For what it’s worth, the first Demons & Wizards album in fifteen years preserves the signature tropes that fans have come to love from the power metal supergroup. The marriage between Jon Schaffer’s crunchy rhythm guitars and Hansi Kursch’s distinctive layering as is natural as ever, crafting a character that draws from Blind Guardian’s uplifting symphonics and Iced Earth’s darker bluntness. There are also enough excursions into other styles to make III feel more like an honest to gods leap forward than a nostalgia-fueled retread.
These factors may materialize in predominately mid-tempo songwriting, but the songs themselves manage to carve out their own identities. “Invincible” offers some conventional anthemic flavor while “Wolves in Winter” and “Dark Side of Her Majesty” present a more aggressive edge, and “Midas Disease” puts in a hard rock attitude. “Split” is a late-game highlight that suggests some upbeat hustle during the verses, but it doesn’t quite commit to that promise of speed.
Unfortunately, the album ends up being too middle of the road for its own good. There are some solidly written songs that come out of this eclecticism, but the performances just don’t have the conviction to sell the more aggressive songs nor the pathos for the more melodic material. The three epic tracks are an especially mixed bag; the opening “Diabolic” is a stellar track with a doom crawl that transitions to a sturdy charge, but the acoustic-tinged “Timeless Spirit” and “Children of Cain” meander too much to reach their “Fiddler on the Green” aspirations.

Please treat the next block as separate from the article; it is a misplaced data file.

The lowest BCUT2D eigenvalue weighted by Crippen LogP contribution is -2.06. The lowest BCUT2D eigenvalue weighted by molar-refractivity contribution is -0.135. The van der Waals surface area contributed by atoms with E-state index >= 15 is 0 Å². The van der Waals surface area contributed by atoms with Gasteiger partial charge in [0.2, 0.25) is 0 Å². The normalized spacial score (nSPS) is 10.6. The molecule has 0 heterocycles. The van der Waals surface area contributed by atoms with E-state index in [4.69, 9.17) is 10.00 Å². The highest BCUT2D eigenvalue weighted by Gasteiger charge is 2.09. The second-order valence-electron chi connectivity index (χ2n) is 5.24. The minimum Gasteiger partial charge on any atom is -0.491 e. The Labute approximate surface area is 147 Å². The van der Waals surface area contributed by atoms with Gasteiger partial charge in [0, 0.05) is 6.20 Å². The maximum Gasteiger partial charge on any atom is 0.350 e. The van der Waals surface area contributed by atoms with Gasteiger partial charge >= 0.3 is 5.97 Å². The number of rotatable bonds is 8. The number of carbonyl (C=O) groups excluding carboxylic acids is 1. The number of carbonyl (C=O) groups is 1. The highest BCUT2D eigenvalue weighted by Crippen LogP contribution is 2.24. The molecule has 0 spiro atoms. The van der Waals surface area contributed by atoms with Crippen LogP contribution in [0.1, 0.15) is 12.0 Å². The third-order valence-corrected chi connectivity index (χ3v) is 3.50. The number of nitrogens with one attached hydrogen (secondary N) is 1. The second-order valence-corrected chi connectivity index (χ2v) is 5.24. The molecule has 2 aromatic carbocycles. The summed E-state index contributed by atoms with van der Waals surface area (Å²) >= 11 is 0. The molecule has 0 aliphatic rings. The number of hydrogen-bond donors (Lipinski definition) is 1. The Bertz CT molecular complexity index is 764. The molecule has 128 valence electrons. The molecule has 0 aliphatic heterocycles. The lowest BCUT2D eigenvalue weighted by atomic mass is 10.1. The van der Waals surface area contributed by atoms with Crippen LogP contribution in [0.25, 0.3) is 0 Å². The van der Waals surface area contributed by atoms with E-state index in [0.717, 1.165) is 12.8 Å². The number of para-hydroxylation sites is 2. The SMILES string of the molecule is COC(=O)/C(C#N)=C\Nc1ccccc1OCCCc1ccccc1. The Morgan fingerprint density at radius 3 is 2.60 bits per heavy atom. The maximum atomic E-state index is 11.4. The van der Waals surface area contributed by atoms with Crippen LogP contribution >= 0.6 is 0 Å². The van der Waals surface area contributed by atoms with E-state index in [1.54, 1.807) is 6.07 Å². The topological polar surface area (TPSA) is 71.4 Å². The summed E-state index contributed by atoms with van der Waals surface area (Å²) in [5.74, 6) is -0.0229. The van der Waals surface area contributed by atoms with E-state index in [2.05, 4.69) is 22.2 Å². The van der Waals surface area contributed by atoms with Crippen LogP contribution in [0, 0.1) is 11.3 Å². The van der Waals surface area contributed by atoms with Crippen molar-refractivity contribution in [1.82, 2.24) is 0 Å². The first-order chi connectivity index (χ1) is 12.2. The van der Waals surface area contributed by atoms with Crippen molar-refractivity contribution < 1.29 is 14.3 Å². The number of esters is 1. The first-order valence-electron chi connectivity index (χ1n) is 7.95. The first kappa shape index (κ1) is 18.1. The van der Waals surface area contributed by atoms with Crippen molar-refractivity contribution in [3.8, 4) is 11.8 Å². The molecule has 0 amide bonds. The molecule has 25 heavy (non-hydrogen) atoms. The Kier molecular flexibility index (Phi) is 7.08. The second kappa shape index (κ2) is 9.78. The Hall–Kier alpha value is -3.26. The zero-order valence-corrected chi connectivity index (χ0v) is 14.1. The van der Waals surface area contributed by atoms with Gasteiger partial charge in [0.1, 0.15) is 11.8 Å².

Like Blind Guardian’s Legacy of the Dark Lands in 2019, Kursch’s vocals are pretty much carrying this whole affair. But while that album was designed with such an intention, III is let down by its rather middling musicianship. The playing itself is competent, but Schaffer’s guitar tone lacks the sharpness that would aid his unmistakably choppy riffs, and the drums are buried in the mix with a certain stiffness throughout. Fortunately, the vocals work well with the material that’s been given, and the bass on “Diabolic” and “Universal Truth” sounds pretty nice.
My disappointment regarding the third Demons & Wizards album is likely linked to my reverence for their first two, but III is underwhelming in itself. The atmosphere is certainly on point, and it’s great to see this pairing come together again after so much time away. At the same time, this effort doesn’t quite have the spark or catchiness to justify its hour runtime. Schedules are likely too packed to expect much development from here, but fans of this project and its associations will be happy to get it while the getting’s good.